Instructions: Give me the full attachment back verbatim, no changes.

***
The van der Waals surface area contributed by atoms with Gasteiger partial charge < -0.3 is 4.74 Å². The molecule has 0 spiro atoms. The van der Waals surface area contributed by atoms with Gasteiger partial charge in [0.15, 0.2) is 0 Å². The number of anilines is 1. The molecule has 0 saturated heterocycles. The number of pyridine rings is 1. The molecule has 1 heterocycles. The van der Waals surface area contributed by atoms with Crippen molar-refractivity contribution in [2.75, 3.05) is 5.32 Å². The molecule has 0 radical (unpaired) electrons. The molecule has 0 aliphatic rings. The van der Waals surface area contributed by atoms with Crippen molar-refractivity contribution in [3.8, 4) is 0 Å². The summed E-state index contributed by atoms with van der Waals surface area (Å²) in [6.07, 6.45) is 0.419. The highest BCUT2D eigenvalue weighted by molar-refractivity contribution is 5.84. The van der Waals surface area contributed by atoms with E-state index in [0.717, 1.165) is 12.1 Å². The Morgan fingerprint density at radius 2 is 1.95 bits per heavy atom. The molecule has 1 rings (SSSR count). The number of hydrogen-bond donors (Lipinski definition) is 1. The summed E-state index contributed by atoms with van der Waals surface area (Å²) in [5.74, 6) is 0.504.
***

The van der Waals surface area contributed by atoms with Gasteiger partial charge < -0.3 is 4.74 Å². The molecule has 0 spiro atoms. The van der Waals surface area contributed by atoms with Gasteiger partial charge in [0.15, 0.2) is 0 Å². The number of anilines is 1. The molecule has 0 saturated heterocycles. The number of pyridine rings is 1. The molecule has 1 heterocycles. The van der Waals surface area contributed by atoms with Crippen molar-refractivity contribution in [2.75, 3.05) is 5.32 Å². The molecule has 0 radical (unpaired) electrons. The molecule has 0 aliphatic rings. The van der Waals surface area contributed by atoms with Crippen molar-refractivity contribution in [3.8, 4) is 0 Å². The summed E-state index contributed by atoms with van der Waals surface area (Å²) in [6.07, 6.45) is 0.419. The highest BCUT2D eigenvalue weighted by molar-refractivity contribution is 5.84. The van der Waals surface area contributed by atoms with E-state index in [0.717, 1.165) is 12.1 Å². The Morgan fingerprint density at radius 2 is 1.95 bits per heavy atom. The molecule has 1 rings (SSSR count). The number of hydrogen-bond donors (Lipinski definition) is 1. The summed E-state index contributed by atoms with van der Waals surface area (Å²) in [5.74, 6) is 0.504.